Freedom always has a price.
Marjane Satrapi ends Persepolis 2 with these words. She turns around, looks at her grandmother for one last time before boarding her plane to Europe. At that moment, she says “This was the last time I saw my grandmother. She died six months later.”, adding “Freedom always has a price.”
Last weekend, when my friend came to visit me, I began to think about why I moved to the United States. Education? American dream? A better career? All of them contributed to my final decision, but the most important was my desire to feel free again. I can’t say I escaped, because I always build tests for myself about when to return to Turkey: “If the outcome of the Referendum is no, I’ll go back for the summer.” “After the next general election, I will return.” “When the old politicians (You-Know-Who) die, I’ll move back.” If I wanted to escape, I’d probably never look back instead of pondering like this.
When the problems I face here intensify, like finances, having no family, feeling of weakness, I remind myself this: “Freedom always has a price.” Understandably, not everyone is willing to pay it: Having a 10-hour difference between your two lives, giving up your family and friends, missing the important moments, being forgotten over time and turning into mere memories, seeing your friends having fun without you at your favorite place on a Friday night, when you were just enjoying your beer and watching a movie, your loved ones having no time to Skype you…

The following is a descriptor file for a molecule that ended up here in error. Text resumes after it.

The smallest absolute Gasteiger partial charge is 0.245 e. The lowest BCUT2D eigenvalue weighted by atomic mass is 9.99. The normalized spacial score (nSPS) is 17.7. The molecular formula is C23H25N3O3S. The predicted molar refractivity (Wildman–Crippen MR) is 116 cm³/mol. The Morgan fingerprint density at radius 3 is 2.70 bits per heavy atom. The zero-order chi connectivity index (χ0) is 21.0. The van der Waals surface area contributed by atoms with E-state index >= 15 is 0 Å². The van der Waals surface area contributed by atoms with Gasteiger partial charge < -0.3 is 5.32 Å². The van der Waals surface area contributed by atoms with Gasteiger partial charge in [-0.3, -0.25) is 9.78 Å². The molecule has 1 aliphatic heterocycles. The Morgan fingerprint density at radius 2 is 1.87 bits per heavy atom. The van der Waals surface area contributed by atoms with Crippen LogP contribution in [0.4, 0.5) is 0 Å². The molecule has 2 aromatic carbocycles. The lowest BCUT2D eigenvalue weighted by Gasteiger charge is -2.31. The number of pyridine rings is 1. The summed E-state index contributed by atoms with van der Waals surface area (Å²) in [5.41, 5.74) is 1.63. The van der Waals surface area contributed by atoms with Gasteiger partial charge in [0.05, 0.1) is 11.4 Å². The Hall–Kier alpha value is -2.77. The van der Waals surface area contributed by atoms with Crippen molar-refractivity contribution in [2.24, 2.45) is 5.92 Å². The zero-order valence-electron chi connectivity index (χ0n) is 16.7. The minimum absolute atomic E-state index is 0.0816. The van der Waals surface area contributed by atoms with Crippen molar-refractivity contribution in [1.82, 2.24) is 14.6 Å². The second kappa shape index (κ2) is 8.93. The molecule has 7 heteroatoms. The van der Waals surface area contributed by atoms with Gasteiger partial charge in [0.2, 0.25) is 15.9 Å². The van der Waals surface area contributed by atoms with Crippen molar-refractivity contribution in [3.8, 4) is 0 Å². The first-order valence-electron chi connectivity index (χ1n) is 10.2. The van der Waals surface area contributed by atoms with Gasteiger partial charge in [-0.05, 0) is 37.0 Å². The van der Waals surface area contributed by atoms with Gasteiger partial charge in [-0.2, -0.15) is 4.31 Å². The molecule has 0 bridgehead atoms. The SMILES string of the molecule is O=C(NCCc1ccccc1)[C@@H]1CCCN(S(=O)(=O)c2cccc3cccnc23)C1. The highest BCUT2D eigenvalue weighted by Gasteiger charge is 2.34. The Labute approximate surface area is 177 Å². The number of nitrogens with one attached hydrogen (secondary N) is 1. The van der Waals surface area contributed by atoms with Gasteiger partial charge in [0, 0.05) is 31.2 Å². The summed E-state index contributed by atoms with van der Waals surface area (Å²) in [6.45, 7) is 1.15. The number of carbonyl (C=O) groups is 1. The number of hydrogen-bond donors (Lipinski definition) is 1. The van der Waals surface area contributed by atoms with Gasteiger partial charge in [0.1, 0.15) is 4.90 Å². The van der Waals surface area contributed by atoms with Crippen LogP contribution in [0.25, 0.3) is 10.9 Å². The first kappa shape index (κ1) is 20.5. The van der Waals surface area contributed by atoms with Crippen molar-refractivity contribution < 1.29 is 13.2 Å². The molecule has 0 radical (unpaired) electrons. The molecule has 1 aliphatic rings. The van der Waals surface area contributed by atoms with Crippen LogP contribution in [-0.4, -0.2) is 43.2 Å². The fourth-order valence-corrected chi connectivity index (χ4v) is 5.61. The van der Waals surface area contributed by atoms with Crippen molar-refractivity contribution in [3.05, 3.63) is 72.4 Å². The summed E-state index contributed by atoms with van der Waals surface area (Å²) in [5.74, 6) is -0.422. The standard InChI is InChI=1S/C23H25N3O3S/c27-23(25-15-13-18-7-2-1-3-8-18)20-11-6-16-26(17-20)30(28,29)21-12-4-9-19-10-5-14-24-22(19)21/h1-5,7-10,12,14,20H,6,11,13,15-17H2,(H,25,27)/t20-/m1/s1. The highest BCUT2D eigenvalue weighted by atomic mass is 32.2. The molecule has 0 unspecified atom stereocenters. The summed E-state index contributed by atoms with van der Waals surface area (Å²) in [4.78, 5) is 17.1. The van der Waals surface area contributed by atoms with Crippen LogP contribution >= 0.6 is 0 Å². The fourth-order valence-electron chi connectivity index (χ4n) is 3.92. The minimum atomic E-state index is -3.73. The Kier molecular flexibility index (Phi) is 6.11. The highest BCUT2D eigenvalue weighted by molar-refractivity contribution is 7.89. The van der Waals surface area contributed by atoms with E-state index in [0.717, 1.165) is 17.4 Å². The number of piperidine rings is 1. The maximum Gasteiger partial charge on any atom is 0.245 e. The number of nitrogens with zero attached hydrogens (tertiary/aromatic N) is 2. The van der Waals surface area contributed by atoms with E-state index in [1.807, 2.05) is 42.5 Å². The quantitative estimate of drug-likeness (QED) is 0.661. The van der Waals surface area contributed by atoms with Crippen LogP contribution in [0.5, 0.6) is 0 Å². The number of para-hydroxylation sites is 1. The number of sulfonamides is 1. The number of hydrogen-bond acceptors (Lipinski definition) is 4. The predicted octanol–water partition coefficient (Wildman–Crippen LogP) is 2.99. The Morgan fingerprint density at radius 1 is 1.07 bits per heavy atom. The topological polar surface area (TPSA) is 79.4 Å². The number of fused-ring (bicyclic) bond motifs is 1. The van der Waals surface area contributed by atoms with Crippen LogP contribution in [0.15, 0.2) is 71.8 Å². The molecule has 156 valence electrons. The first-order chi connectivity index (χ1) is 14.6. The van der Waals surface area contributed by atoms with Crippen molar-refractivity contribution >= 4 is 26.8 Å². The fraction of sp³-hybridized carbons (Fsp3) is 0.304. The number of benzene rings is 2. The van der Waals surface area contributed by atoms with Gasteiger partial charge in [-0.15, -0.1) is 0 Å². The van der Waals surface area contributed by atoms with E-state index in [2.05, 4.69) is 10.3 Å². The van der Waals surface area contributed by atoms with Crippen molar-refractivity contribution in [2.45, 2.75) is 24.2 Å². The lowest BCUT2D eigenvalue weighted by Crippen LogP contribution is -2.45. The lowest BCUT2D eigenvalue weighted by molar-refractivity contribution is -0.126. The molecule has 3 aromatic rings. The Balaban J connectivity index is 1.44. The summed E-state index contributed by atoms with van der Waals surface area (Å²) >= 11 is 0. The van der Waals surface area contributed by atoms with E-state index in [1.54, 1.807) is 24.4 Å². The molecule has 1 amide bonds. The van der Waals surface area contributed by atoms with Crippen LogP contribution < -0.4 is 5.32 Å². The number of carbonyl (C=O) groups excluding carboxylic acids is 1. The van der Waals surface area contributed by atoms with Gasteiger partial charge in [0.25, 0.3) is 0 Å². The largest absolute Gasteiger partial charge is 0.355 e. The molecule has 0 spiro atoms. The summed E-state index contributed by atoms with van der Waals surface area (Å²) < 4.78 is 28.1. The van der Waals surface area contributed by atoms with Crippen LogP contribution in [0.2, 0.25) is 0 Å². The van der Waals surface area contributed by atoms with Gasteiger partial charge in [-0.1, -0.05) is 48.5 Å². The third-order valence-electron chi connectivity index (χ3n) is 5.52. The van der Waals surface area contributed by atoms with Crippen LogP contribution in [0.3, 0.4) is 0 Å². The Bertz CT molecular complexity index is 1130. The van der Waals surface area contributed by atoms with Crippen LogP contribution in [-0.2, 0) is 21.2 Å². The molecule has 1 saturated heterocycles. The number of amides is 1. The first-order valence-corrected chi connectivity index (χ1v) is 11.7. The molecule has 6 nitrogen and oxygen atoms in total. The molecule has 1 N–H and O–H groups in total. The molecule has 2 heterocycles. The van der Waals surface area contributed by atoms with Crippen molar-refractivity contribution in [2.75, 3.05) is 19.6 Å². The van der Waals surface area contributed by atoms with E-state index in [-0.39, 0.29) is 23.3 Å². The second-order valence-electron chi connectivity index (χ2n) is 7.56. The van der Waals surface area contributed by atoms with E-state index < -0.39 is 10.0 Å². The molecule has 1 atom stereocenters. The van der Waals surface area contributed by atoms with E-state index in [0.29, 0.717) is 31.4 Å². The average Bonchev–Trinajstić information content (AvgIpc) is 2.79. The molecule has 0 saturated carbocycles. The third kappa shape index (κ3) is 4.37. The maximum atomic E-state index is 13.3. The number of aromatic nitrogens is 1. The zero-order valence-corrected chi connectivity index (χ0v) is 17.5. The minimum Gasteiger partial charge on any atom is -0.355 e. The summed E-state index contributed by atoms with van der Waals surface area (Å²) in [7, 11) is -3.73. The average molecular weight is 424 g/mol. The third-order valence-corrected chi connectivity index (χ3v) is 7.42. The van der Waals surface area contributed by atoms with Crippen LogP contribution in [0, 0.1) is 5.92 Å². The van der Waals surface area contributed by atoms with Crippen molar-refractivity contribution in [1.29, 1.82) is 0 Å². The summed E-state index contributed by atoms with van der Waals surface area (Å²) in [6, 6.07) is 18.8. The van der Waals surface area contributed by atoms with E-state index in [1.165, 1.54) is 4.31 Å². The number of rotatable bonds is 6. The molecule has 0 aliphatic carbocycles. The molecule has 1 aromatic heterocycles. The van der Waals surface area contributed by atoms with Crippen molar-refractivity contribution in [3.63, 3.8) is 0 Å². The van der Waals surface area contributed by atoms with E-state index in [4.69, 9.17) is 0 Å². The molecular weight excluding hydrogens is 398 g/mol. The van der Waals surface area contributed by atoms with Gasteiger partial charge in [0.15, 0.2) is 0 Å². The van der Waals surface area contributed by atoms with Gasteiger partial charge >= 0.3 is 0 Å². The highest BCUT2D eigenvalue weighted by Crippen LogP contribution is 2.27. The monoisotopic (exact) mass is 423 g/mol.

Is it worth it, though, giving up all of this? Like all my friends, I could have easily landed a job at an international firm at the heart of Istanbul with an average salary. I could have gone to any restaurant and eaten a huge plate of kebab. I would have had my mom’s meals for the evening. Not a bad life, eh? I had been thinking about this since last week, until I finally realized this: I choose to stay here every second I stay here. I can just buy a ticket to Istanbul right now but I don’t, because I choose my life here. Maybe this is why I have the blues, the shame as if I abandoned everyone somewhere deep inside.
When the blues do not come to the surface (a.k.a. the week of my PMS/period), I have glimpses of why I choose the freedom here: cars yielding to me, the smiling bus driver, to be able to write “I hate Tayyip!” on Facebook, to be able to walk on a dark alley in the middle of night, to be able to join protests without fearing for my security or life…
But do these balance out what I lost by coming here? Maybe some of you are asking this to yourselves if you are on the brink of making the same choice I did. Sadly, it is impossible to simply calculate this, as there is no true way to measure the worth of spiritual wealth. But there is one criterion: How much do I value my freedom? I was not aware before, but apparently I value mine pretty much, thinking everything I attempted and all the risks I took to come here.
Now that I have found the answer to this question, I am seeking the answer to another one. And it is so important that it may redefine who I want to be for the rest of my life: What do I value so much that I can give up my freedom for it?